Birhanu, Dubovik doubly surprising

Men's winner breaks from pack

women's plays catch-up

October 15, 2006|By Paul McMullen | Paul McMullen,Sun reporter

A rookie from Ethiopia who was shunned by Chicago and a 42-year-old woman from Ukraine who showed up unexpectedly found happiness and a $15,000 payday at the Under Armour Baltimore Marathon yesterday.

Yirefu Birhanu, 20, won in 2 hours, 16 minutes, 27 seconds, as he broke free in Mile 23, along 33rd Street. An accomplished half-marathoner, Birhanu was primed to make his marathon debut in Chicago, one week from today, but couldn't get expense money there.

Rima Dubovik was not on the elite athlete list in Baltimore, as she paid her own way from Kiev and was put up Friday night by a Johns Hopkins assistant professor. She trailed by more than a minute at the halfway point but took control in the 22nd mile and rolled home in a women's race-record 2:35:45.

The Baltimore Running Festival celebrated its sixth year yesterday. No woman had broken 2:40, until four did yesterday.

Seven men broke 2:20, another Baltimore record, but 2005 champion Mykola Antonenko and David Cheruiyot, another pre-race favorite, lamented dawdling tactics that played into the hands of the younger, faster Birhanu.

Birhanu finished 10th at the World Junior cross country championships in 2004, won two half-marathons in Spain earlier this year, and made his first race in the United States a memorable one yesterday.

"God bless America," said Rachid Tbahi, Birhanu's New York-based agent, who interpreted for him.

Tbahi said that others' regrets about the pace were irrelevant and that the training work Birhanu had done in the Ethiopian capital of Addis Ababa was not going to be topped yesterday.

"He [Birhanu] prepared to run 2:09," said Tbahi, a native of Morocco who ran 2:16 in his day. "Since Chicago turned him down, I told him to wait four, five weeks, and I would find him another fast race. He said, `No, I'm ready,' so then he comes here for the prize money."

Birhanu's chunk of the festival's $100,000 purse appeared in doubt until Mile 23, but not to the men who understood his closing speed.

Both Cheruiyot and Antonenko threw in tentative surges, but when no takers went along, they receded back into a pack of a baker's dozen heading into Fort McHenry, near Mile 10. They were on a 2:20 pace at the halfway mark, which Antonenko described as "suicide" for him. Eight men remained in the hunt at Mile 20, near the statue of Martin Luther south of Lake Montebello, but then they began racing for real, with a couple of 5:03 miles.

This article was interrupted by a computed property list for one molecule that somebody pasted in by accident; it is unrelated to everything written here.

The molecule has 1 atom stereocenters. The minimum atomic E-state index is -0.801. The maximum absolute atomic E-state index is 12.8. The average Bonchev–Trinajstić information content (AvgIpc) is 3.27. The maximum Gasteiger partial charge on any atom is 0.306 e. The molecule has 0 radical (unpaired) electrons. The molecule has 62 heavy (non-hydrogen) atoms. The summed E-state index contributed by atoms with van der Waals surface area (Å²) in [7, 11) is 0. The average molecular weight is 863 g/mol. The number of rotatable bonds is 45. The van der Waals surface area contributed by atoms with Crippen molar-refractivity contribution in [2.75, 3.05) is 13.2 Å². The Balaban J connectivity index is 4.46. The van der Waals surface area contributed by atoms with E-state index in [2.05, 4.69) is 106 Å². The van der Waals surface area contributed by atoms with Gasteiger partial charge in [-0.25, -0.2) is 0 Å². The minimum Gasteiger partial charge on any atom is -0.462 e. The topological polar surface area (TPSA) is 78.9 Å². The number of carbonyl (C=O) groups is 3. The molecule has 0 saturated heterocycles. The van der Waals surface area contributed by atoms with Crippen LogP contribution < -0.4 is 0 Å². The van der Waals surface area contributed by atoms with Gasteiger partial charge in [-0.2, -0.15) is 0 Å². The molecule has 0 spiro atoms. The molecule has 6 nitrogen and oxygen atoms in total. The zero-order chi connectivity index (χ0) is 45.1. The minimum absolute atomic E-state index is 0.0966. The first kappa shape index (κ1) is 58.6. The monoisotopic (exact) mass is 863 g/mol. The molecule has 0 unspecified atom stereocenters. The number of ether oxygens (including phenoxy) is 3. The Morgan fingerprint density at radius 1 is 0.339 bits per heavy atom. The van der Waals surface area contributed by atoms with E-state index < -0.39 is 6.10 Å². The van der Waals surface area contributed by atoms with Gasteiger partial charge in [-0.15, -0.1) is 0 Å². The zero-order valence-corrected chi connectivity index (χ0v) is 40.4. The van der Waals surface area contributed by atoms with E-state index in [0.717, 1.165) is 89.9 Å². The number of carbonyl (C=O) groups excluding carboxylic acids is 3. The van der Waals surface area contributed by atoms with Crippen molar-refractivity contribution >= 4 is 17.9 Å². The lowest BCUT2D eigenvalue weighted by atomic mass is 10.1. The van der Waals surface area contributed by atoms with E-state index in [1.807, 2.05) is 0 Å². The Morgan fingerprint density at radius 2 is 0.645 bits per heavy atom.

Birhanu covered Mile 23 in 4:47 and 24 in 4:49, cracking open a 15-second lead. Down Howard and Eutaw streets, he repeatedly glanced back, but by then Birhanu had enough of a cushion he could have downed a danish at Lexington Market. He finished 29 seconds in front of Antonenko, who passed Wilson Komen for good near the 24-mile marker.

Dubovik had to hustle just to contend, as she trailed Peru's Maria Portilla by more than a minute at 13.1 miles, alongside Harborplace. Dubovik passed Ilona Barvanova in Mile 17, saw Portilla 100 meters ahead, "and started to believe." She took control in the 22nd mile and beat Portilla by 39 seconds, making this her fifth straight year with a marathon title, others coming in Germany, Turkey and Texas.

Dubovik took notice of Baltimore last year, when Ukrainians Antonenko and Barvanova won and finished second, respectively. She purchased airfare to come here in September but said her agent neglected to notify organizers of her desire to run Baltimore.

A hasty e-mail was sent out, seeking a spare bedroom for Dubovik. Craig Morrell answered the need, and provided a coincidence that widened Dubovik's eyes.

Morrell, a researcher at the Johns Hopkins School of Medicine who finished 23rd among the men, lives on the same block in Rodgers Forge that Michael Phelps calls home when he's in town. One of Dubovik's good friends in the Ukraine is Yana Klochkova, who didn't win six gold medals at the Athens Olympics like Phelps, but was the best all-around female swimmer there.

"It's definitely the street of champions now," Morrell said.

Pasta salad and playing with Morrell's son Eric, 2, put Dubovik at ease Friday night. She worked as a teacher for seven years, and said, "I really like children."

Dubovik has a daughter older than Birhanu. Yesterday, she showed all the kids how it's done.

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